I am based in Thetford and for 17 of the past 35 years when I first moved to Thetford, I have been stump grinding throughout Anglia. I have been interested in Thetford’s rich history dating back to 1085 in the Domesday Book which lists William of Bello Fargo as the Bishop of Thetford. When I see the rape and loss of our local history by unscrupulous mercenaries treasure hunting with metal detectors on public land, or illegally scanning for treasure without permission on private land, it concerns me. I am disturbed, and so should you be of the circumstances surrounding the illegal find of the Thetford treasure hoard.
In my stump grinding travels throughout the Anglian region, I have often seen those with metal detectors scanning while hidden away from public view. My stump grinding work often takes me to locations that are neither open to the public, or on public view. I often see treasure hunting with metal detectors taking place on both private and public lands.
I am reminded of the circumstances surrounding the discovery of the Thetford Hoard, a treasure found in 1979 by an illegal scanner with a metal detector. This was truly the rape and loss of our local history by an unscrupulous mercenary armed with a metal detector. It highlights why illegal metal detecting should be reported without hesitation when on public land, or illegally scanning without permission on private land. Below is my summary of some of those circumstances surrounding the discovery of the Thetford Treasure.
There were highly illegal circumstances surrounding the discovery of the Thetford Treasure. The finder was metal-detecting without permission of the owners of the site. This site had been cleared for building work, and late in the afternoon during dusky light, in November 1979, a male scanner armed with metal detector, made his discovery of the treasure. Because he knew his search of this site was illegal he hastily gathered his find and in all probability overlooked a great deal of other items. If he had permission, the law requires reporting of a treasure find to the authorities. He did not have permission nor did he report his find. Instead, he unwisely attempted to sell the objects he had found to private buyers. Several months had passed before archaeologists learned of the find during which time the treasure location had been built upon making proper archaeological investigation impossible. Before the treasure hoard eventually arrived at the British Museum the finder was suffering from a terminal illness and died. The opportunity to question him on the circumstances surrounding his find was missed. Rumours persisted the treasure included many coins, but this has never been confirmed. It is quite likely the treasure as we now see it is incomplete and will remain so. A full account of the circumstances of its discovery is related to in the Johns & Potter 1983, pp. 13–15 standard catalogue. This lack of information makes it particularly difficult to speculate on the nature of the hoard and the original purpose of its concealment long ago.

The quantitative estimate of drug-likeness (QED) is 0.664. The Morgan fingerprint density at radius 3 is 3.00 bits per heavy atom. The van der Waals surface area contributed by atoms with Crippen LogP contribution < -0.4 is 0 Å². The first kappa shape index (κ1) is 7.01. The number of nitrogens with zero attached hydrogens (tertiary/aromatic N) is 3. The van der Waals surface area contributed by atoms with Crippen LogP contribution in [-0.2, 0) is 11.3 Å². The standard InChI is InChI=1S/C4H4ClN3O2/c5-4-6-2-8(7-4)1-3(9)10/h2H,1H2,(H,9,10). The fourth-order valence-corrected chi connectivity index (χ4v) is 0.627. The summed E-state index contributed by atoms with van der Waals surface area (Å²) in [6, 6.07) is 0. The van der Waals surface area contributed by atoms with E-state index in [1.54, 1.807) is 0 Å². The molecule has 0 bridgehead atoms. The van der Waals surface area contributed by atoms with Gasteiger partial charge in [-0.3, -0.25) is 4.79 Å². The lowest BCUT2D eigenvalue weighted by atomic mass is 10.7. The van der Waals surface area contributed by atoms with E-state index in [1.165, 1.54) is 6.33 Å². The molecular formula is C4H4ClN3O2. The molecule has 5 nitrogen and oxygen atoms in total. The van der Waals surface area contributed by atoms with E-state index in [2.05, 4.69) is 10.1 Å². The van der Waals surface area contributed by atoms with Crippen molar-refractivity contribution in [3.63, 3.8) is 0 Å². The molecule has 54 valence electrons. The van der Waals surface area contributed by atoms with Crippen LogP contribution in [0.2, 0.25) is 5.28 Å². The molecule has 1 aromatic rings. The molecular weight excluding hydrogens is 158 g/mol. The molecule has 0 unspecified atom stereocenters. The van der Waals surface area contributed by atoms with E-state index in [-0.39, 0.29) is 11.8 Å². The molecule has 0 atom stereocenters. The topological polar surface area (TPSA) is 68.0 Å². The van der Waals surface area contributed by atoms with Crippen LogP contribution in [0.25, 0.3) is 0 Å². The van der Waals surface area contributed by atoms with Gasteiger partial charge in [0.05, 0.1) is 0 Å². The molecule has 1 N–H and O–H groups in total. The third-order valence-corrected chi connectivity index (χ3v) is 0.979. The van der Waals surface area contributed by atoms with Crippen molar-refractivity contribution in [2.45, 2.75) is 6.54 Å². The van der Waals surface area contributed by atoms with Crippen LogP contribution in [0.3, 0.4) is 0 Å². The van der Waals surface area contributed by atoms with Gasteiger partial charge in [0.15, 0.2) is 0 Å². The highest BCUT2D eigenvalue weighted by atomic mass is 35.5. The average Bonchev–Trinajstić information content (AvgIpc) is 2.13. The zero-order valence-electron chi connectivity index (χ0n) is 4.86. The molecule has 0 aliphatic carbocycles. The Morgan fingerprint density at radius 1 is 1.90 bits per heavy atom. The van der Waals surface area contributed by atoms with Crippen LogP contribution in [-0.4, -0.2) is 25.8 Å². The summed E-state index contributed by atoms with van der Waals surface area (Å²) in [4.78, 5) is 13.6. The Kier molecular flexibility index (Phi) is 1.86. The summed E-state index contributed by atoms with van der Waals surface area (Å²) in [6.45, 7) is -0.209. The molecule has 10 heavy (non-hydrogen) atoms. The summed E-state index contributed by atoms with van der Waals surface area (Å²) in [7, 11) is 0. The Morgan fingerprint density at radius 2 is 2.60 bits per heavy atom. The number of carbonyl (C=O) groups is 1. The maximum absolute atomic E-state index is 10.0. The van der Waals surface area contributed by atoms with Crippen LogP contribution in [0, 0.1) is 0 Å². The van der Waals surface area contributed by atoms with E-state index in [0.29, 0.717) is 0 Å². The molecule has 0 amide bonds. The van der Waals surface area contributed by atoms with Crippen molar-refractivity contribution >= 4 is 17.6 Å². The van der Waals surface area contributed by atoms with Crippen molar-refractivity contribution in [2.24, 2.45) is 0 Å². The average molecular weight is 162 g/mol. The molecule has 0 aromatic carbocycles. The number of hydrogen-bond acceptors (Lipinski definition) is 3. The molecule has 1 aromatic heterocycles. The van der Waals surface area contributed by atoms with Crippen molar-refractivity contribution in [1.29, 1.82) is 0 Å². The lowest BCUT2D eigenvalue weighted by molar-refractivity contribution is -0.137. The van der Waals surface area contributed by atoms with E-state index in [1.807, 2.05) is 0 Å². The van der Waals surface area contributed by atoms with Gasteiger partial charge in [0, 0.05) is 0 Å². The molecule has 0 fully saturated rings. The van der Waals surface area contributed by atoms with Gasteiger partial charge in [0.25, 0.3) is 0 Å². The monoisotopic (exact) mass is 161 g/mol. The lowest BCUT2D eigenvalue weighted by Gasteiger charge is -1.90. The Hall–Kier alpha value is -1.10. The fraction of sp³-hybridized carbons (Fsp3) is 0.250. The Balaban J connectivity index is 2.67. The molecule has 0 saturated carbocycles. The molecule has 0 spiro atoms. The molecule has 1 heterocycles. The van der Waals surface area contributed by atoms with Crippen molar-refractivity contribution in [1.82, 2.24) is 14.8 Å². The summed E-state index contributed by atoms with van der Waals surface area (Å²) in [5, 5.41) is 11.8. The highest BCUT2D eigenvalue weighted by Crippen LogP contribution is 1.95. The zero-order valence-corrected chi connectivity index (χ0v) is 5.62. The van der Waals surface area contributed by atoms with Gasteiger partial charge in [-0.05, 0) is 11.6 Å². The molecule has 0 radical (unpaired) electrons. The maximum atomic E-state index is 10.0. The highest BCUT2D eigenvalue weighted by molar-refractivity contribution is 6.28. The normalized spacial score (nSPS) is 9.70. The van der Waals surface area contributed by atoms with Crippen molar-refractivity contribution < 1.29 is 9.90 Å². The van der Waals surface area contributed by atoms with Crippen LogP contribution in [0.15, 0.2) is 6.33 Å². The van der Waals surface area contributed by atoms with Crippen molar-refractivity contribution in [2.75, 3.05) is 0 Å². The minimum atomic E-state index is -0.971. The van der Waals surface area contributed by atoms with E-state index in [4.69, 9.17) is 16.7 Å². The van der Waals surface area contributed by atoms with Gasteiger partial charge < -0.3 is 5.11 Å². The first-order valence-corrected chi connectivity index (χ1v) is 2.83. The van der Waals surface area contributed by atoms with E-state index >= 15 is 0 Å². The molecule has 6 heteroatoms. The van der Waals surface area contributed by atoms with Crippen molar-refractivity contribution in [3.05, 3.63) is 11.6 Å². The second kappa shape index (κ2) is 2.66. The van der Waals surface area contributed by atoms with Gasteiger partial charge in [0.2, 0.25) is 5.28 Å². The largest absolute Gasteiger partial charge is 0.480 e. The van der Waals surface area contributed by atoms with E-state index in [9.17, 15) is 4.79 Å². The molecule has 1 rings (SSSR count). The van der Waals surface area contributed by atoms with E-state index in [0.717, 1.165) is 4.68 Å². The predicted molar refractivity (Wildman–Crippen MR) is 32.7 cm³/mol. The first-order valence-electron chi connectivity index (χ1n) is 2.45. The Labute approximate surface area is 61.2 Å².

My stump grinding operations as Blitz-A-Stump Grinding may be quite distant from these sort of events as described above however, it underscores the need to preserve our heritage from those who seek personal gain through vigilance and observation. I never know the exact kind of surroundings within which I will be removing tree stumps. I have worked within a broad variety of surroundings including gas terminal sites, military camps and RAF bases, H.M. at Sandringham, various National Trust locations, caravan sites, Forestry Commission sites, along quay side moorings, stately manor houses, construction and demolition sites, holiday camp and beach front sites, restaurants and pubs. I must confess, despite stump grinding at these interesting places, I still rely on my main focus–you the private home owner. Further, I have even seen metal detection taking place at some of these interesting locations. Discovery of the Thetford treasure hoard is what provides the incentive for this illegal activity.
Straying a bit but still keeping within topic, the news media has reported the wide deliberate destruction and theft of historic cultural sites by ISIS. They have sacked museums which further drives home the point of preserving our heritage. Perhaps one day my stump grinder may discover a treasure hoard buried within a tree stump.